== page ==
Table of contents
On Candlemas Day, February 2, followers of Jesus celebrate his Presentation at the Temple and the Virgin Mary being purified, with many of the faithful bringing candles to their churches to be blessed. Thereafter (in Poland, for example, where they’re lit and placed in windows to ward off storms), the candles represent Jesus and the day of his induction into Judaism, and they go toward explaining the name of the holy day, Candlemas.
History of Candlemas Day
Among the many holy feasts in the Christian calendar, the Feast of the Presentation, or the Feast of the Purification of the Virgin Mary, on Candlemas Day is one of the oldest, celebrated since the 4th century A.D. in Jerusalem. A woman of that time, Egeria, who’s credited with writing a detailed account of an extended pilgrimage to the Holy Land, described the Candlemas celebrations there:
“…all things are done in order with great joy, just as at Easter. All the priests preach, and also the bishop, always treating of that passage of the Gospel where, on the fortieth day, Joseph and Mary brought the Lord into the Temple, and Simeon and Anna the prophetess, the daughter of Famuhel, saw Him, and of the words which they said when they saw the Lord, and of the offerings which the parents presented.”
In the 6th century, around 541 A.D., responding to a horrible plague that had struck Constantinople, Emperor Justinian I ordered huge prayer processions throughout the city during the Feast of the Presentation to ask God for deliverance from the evil of the disease. At this time, the tradition of holding blessed candles in reverence had long been in place, and after the plague passed, the regular celebration of Candlemas spread throughout the Roman Empire.
There are as many additional traditions and various guidelines for the observance of Candlemas as there are different sects and denominations of Christianity itself. Even instances of historical importance are sometimes contested and argued. At the base of it, a person of faith can turn to the relevant Bible verse, Luke 2:22-24. That passage describes how Mary and Jesus follow the rule in Leviticus that says an infant boy should be circumcised on the eighth day after birth, and that, thirty-three days later, the mother is considered “clean” and should burn an offering at the boy’s presentation at the temple on that 40th day.
Today, you might think the word “Candlemas” sounds antiquated, a reference to something like a scene from “Oliver Twist” or an old black-and-white movie. But to faithful Christians even now, Candlemas is a solemn and worshipful time, a time to try to be “a light in the world.”
Candlemas Day timeline
A Candlemas tradition in Scotland dictates that on this day, instead of learning lessons, schoolchildren drink punch, eat biscuits (cookies), and make small monetary gifts to the headmaster, usually a sixpence or a schilling.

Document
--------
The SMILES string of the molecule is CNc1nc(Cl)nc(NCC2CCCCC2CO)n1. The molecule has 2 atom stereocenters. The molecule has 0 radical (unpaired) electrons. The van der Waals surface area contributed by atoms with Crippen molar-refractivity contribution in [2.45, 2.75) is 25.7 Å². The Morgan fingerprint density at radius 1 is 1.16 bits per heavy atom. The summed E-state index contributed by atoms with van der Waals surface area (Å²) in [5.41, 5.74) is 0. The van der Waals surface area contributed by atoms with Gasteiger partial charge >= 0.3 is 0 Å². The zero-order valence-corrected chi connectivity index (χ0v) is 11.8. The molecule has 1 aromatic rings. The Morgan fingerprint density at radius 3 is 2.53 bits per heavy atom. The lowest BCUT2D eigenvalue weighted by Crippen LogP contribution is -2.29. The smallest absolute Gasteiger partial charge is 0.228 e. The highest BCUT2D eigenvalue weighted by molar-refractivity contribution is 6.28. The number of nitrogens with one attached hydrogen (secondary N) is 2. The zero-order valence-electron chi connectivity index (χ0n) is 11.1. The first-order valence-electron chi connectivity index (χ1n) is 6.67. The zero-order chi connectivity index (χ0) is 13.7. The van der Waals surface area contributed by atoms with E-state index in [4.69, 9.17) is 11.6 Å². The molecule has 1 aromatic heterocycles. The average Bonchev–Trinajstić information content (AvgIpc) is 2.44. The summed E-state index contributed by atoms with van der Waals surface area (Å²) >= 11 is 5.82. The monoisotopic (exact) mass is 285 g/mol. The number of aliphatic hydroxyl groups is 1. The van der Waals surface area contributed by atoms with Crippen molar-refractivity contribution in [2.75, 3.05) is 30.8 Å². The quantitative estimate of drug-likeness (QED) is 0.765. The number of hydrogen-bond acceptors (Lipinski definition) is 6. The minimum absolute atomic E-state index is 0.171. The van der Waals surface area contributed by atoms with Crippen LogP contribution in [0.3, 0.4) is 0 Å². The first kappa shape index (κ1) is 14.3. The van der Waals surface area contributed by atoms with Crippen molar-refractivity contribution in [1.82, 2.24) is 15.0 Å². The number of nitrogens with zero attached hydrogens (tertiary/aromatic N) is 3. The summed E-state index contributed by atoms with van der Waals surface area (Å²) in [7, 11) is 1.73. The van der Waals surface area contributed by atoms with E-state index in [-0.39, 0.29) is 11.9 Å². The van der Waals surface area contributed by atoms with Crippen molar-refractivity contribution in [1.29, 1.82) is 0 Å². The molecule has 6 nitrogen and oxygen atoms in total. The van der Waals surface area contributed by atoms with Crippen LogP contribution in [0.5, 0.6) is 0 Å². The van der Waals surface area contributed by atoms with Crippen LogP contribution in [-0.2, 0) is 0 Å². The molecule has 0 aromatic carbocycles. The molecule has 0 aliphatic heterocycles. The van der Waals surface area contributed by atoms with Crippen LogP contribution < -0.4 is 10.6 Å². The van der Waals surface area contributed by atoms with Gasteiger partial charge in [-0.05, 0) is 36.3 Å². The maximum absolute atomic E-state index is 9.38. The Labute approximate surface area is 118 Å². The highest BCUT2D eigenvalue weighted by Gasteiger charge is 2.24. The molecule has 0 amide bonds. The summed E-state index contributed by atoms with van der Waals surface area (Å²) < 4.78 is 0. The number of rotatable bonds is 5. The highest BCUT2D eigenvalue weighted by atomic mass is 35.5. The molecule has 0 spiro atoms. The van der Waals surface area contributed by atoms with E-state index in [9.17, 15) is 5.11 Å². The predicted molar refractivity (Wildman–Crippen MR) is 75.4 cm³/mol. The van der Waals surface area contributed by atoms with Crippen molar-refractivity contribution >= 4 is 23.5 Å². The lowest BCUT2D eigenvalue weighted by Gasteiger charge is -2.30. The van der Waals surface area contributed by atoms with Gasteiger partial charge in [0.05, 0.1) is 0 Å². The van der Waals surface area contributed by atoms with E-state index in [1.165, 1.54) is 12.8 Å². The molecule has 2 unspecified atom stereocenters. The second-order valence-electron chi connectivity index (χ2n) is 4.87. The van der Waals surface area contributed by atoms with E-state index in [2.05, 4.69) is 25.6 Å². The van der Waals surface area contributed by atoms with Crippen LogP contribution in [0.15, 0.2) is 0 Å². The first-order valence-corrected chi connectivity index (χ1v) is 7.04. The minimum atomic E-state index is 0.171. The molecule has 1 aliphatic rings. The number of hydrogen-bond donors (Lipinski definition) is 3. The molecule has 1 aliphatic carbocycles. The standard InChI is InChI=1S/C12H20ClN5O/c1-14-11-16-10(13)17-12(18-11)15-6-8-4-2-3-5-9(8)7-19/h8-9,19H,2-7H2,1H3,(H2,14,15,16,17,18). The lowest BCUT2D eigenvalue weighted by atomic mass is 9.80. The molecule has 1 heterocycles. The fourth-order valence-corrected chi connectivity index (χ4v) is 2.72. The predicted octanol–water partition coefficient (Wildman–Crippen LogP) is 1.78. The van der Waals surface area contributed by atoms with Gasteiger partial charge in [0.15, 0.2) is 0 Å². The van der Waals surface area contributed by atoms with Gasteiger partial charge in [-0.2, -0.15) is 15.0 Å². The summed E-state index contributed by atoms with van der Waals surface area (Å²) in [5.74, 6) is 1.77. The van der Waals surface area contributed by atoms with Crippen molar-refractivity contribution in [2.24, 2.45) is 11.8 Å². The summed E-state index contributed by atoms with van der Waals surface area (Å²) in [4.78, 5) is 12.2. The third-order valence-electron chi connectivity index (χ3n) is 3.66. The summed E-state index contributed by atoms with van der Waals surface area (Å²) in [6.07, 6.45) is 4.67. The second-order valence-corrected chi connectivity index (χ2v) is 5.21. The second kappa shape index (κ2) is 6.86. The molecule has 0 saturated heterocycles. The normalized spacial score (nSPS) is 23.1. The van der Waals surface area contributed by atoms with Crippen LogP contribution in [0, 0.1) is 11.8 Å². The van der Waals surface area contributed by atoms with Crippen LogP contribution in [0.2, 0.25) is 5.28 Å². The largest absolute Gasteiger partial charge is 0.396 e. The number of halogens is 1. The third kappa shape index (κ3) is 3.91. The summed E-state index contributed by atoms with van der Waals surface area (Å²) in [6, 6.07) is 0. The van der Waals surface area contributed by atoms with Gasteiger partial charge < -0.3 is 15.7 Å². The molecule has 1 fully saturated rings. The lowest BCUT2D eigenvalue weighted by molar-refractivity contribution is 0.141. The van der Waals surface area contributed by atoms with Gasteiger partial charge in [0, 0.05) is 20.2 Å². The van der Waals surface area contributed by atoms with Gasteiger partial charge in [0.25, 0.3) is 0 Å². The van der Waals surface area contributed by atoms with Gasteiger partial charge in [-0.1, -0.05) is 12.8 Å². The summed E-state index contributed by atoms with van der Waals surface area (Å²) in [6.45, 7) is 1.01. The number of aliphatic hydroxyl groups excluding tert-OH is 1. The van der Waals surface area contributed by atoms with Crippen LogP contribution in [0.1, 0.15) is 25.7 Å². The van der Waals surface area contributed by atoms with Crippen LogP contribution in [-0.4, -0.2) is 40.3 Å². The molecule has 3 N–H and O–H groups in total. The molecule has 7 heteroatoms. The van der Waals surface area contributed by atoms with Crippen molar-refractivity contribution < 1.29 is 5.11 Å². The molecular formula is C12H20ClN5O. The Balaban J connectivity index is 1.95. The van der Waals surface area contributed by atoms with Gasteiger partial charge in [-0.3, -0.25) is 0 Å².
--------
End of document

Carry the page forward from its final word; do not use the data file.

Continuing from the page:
An Austrian “farmer’s almanac” publishes one of the first examples of the conflation of Candlemas and Groundhog Day, where good weather (counterintuitively) predicts a longer winter.
Candlemas pageants are held throughout the avenues and lanes of Aberdeen, Scotland.
In the Canary Islands, Spanish conquistador Alonso Fernández de Lugo celebrates the first Candlemas dedicated solely to the Virgin Mary.
Candlemas Day FAQs
Is Candlemas the end of Christmas?
Although for most of us Christmas ends when we take our decorations down and have to go back to work. Candlemas, which comes 40 days after Christmas, is officially the end of Christmas.
Why are candles blessed at Candlemas?
The blessed candles serve as a symbol of Jesus Christ, representing his day of induction into Judaism.
What do people eat on Candlemas?
We hope you’re hungry. Candlemas is a chance for you to tuck into crepes, pancakes, cakes, and all grain-based foods.
HOW TO OBSERVE CANDLEMAS DAY
Light a blessed candle
Religious and non-religious alike can follow Jesus' example in being a "light in the world." You can light a candle for goodwill, charity, or unselfishness, and be a part of the solution, for Candlemas and beyond.
Go to church
Even if you're not religious, you might learn something new by attending a mass celebrating the Feast of the Presentation. We're all better off if we learn more about each other's passions, including our respective religions.
Learn the history of the day
Candlemas Day has a rich and fascinating history throughout the world. Learn why it's such an important day within the Church and why it continues to be commemorated.
FIVE CANDLEMAS CELEBRATIONS AROUND THE WORLD
France and Belgium
Candlemas Day is celebrated with a specific method of preparing crepes.
Candlemas Day is celebrated with tamales.
Bonfires and singing mark the end of Candlemas Day.
Children roam the streets singing and hoping to receive a reward of candy or coins.
The fortnight-long period of Candlemas singing, dancing, and feasting comprises a festival that’s in South America’s top three, with Rio’s “Carnival” and Bolivia’s “Carnaval de Oruro.”
WHY CANDLEMAS DAY IS IMPORTANT
It’s one of the most historic Christian commemorations
It was first celebrated in the 4th century A.D. when the earliest sermons on the Feast were given in Jerusalem. That’s around 2,500 years ago!
It celebrates the “miracle of the virgin birth”
The Presentation of Jesus at the Temple is seen as confirmation of the miracle of the virgin birth, a key tenet of Christianity. It is the impetus for Mary becoming a key figure within the Catholic Church and celebrates purity.
Celebrations feature local food and culture
The Feast of the Presentation is celebrated throughout the world. In the city of Puno, Peru, for instance, the festival includes a "costume dance" featuring 20,000 dancers and 5,000 musicians.
Candlemas Day dates